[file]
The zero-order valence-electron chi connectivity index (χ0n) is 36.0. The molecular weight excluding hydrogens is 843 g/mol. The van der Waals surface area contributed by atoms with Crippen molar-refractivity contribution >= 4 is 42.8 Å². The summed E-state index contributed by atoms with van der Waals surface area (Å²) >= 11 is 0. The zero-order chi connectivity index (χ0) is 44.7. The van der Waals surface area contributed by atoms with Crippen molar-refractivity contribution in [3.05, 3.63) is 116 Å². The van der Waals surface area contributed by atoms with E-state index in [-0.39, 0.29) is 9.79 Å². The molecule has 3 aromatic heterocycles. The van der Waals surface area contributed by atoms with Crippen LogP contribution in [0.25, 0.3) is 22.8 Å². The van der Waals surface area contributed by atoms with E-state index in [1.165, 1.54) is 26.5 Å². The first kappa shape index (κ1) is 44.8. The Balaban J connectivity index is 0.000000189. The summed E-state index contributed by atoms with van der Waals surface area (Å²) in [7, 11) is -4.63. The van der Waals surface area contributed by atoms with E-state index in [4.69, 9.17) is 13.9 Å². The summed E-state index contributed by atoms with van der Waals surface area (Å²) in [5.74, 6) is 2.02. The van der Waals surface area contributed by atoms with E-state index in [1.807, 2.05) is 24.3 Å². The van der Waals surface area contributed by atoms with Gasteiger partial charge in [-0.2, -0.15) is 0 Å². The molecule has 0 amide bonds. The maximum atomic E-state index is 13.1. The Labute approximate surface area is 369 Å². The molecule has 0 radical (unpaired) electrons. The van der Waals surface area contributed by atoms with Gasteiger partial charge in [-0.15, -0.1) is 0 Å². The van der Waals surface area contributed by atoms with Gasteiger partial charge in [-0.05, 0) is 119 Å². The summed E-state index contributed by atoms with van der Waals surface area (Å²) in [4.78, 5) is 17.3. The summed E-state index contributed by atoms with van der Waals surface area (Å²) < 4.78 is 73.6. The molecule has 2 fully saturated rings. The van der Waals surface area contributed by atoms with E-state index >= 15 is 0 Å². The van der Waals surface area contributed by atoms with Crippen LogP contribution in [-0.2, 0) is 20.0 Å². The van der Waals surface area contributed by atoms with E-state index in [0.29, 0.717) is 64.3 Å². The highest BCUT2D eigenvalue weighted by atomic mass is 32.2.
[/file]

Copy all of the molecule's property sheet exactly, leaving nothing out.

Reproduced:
The zero-order valence-electron chi connectivity index (χ0n) is 36.0. The molecular weight excluding hydrogens is 843 g/mol. The van der Waals surface area contributed by atoms with Crippen molar-refractivity contribution >= 4 is 42.8 Å². The summed E-state index contributed by atoms with van der Waals surface area (Å²) >= 11 is 0. The zero-order chi connectivity index (χ0) is 44.7. The van der Waals surface area contributed by atoms with Crippen molar-refractivity contribution in [3.05, 3.63) is 116 Å². The van der Waals surface area contributed by atoms with E-state index in [-0.39, 0.29) is 9.79 Å². The molecule has 3 aromatic heterocycles. The van der Waals surface area contributed by atoms with Crippen LogP contribution in [0.25, 0.3) is 22.8 Å². The van der Waals surface area contributed by atoms with E-state index in [1.165, 1.54) is 26.5 Å². The first kappa shape index (κ1) is 44.8. The Balaban J connectivity index is 0.000000189. The summed E-state index contributed by atoms with van der Waals surface area (Å²) in [7, 11) is -4.63. The van der Waals surface area contributed by atoms with E-state index in [4.69, 9.17) is 13.9 Å². The summed E-state index contributed by atoms with van der Waals surface area (Å²) in [5.74, 6) is 2.02. The van der Waals surface area contributed by atoms with E-state index in [1.807, 2.05) is 24.3 Å². The van der Waals surface area contributed by atoms with Gasteiger partial charge in [-0.2, -0.15) is 0 Å². The molecule has 0 amide bonds. The maximum atomic E-state index is 13.1. The Labute approximate surface area is 369 Å². The molecule has 0 radical (unpaired) electrons. The van der Waals surface area contributed by atoms with Gasteiger partial charge in [-0.15, -0.1) is 0 Å². The van der Waals surface area contributed by atoms with Gasteiger partial charge in [-0.05, 0) is 119 Å². The summed E-state index contributed by atoms with van der Waals surface area (Å²) in [4.78, 5) is 17.3. The summed E-state index contributed by atoms with van der Waals surface area (Å²) < 4.78 is 73.6. The molecule has 2 fully saturated rings. The van der Waals surface area contributed by atoms with E-state index >= 15 is 0 Å². The van der Waals surface area contributed by atoms with Crippen LogP contribution in [-0.2, 0) is 20.0 Å². The van der Waals surface area contributed by atoms with E-state index in [0.29, 0.717) is 64.3 Å². The highest BCUT2D eigenvalue weighted by atomic mass is 32.2.